A point of time, usually a week after the first visit, would be agreed upon when UNOSOM would return to collect the list. In the meantime, UNOSOM consulted with “the parties,” i.e. the two wings of the SDM. However, since neither SDM-USC or USC-SNA had any mentionable following locally (the leaders reside in Mogadishu) these consultations cannot in any single case be established to have significantly altered the list of council members.
UNOSOM also consulted with the office of SDM-Boonka in Baydhabo and the Boonka group, in turn asked the GM for advice. The latter group, containing all the clan leaders from the region, naturally had a great influence on the selection process.
Unfortunately, it appears that Kapungo in some cases did not rely on the assistance of the Af-May speaking member of his team but that both he and the Somali members of the team had to seek local interpreters.
Throughout the selection process Dr Kapungo is described to have insisted on a fair division of seats among the constituent groups of the districts. In particular, he is reported to have encouraged that “minority groups” and “Bantu-people” should be given seats. In one or two cases he is said to have pointed to people and told them that since they were “Bantu,” they should have their own representative.
In brief, the opinion of the study group is that the selection process, and in particular the role played by UNOSOM leaves much to be wished for.
However, in several of the 10 districts studied it was clear that people felt a pride in having their own district council. This attitude is understandable given the fact that during the former military regime of Siyad Barre, the councils were appointed by the government and the key positions always occupied by people from other areas. There existed widespread feelings, both among ordinary people and among council members that the councils had been too much a creation by UNOSOM and that the councils would vanish when UNOSOM pulled out.
The study also revealed that the council members generally had a better-than-average schooling so that the members to the councils cannot be said to have been appointed on clan-balance criteria alone. Nevertheless, there was in several districts a dissatisfaction with the councillors that had been appointed. In several districts informal alternative bodies had been formed by people who felt that they would be in a better position to represent their district.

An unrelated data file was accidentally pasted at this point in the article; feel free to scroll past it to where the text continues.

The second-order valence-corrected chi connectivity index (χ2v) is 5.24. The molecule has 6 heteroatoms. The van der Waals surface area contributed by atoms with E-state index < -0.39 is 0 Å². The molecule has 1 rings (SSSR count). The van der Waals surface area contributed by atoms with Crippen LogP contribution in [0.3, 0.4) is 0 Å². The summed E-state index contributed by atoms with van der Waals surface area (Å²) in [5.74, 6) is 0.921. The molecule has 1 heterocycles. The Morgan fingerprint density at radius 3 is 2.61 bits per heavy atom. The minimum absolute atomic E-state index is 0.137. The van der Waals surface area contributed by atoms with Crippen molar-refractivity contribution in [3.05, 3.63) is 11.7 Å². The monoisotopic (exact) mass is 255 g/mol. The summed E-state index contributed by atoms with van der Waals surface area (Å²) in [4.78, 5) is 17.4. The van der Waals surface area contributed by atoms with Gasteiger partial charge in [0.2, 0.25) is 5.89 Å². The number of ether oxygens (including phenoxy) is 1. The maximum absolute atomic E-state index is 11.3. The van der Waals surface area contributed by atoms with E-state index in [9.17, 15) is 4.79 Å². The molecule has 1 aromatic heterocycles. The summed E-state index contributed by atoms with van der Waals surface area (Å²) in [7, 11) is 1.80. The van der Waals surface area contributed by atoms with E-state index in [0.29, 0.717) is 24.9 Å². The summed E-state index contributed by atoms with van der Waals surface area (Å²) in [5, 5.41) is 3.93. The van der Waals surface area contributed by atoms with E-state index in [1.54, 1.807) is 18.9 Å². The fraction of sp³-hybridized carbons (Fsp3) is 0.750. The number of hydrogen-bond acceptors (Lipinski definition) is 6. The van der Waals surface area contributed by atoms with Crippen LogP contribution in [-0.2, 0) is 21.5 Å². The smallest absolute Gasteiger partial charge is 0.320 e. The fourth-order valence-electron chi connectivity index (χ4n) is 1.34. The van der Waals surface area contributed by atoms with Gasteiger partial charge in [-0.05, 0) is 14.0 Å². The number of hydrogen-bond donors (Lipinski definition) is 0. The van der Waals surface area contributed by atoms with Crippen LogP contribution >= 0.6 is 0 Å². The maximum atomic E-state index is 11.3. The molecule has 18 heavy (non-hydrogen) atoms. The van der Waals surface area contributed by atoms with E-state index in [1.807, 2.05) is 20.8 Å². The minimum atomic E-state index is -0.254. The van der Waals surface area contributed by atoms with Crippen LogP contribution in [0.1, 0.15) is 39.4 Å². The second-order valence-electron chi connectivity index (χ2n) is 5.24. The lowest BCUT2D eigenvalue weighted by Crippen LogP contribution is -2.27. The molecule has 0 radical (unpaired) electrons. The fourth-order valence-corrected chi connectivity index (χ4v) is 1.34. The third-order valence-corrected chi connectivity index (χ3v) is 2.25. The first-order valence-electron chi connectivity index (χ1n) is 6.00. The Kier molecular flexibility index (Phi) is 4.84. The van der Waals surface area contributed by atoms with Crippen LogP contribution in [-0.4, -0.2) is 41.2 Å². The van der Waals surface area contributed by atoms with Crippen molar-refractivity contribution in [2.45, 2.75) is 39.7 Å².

It is notable thatsuch grievances also existed within a single-clan district (Bur Hakaba). Few people in any district could name more than a handful of the council members.
With regards to the internal functioning of the councils it is clear that several of them did not meet on a regular basis. This was explained by the fact that they had relatively few tasks. Most councillors expressed the desire to be given tangible tasks, such as control over the police force. In at least one of the districts (Dhinsoor) most council members were more or less permanently out of the district and had gone to Baydhabo.
Few District Councils could point to any major task that they had carried out. While they wanted to play a role in reconstruction and disarmament they were aware of that these were tasks that fell outside their competence and that people expected other organizations (such as the GM) to take a leading role in.
Councillors also expressed a desire to initiate a taxation system but in districts who claimed that they had tried to do this, it had been found impossible for a variety of reasons. In one district (Baydhabo) it was claimed by one of the council members that they council had constructed some wells.
These wells were, however, never pointed out and it remains unclear whether they were not in reality the private property of that councillor.
There was one particular field in which all District Councils boomed with activity. Any person could apply for funds from UNOSOM for various projects. The only requirement was that the proposal had to bear the seal of and be signed by the District Council. At the time of the field phase of this study there was everyday in front of UNOSOM’s headquarters a long line of people with such proposals awaiting the approval by UNOSOM.
A major activity for the District Councils was to sign and stamp such proposals. There is a natural suspicion that this procedure was accompanied by a small “commission” to the councillors but this could not be established.
In summary, the councils appear in many cases to enjoy local goodwill and represent a fair amount of competence. However, they have been very peripherally involved in the practical affairs of their constituencies and have not in any single case been able to take a leading role in either administration or reconstruction.
There are currently in the Bay and Bakool regions a number of groups that have a very distinct influence on the course of events in the regions. Examples of such groups are primarily Islamist (“fundamentalist”) groups of various types and certain larger companies within the business community.
One of the militarily strongest such groups is the more than 400 strong militia controlled by Sheikh Ali Harin. Now styling himself Amir — a traditional Arabic title that means “commander” — this member of the Harin clan and former preacher in a Baydhabo mosque, claims to have an agenda that goes beyond mere Digil and Merifle interests. He claims to be ready to act when UNOSOM leaves the country.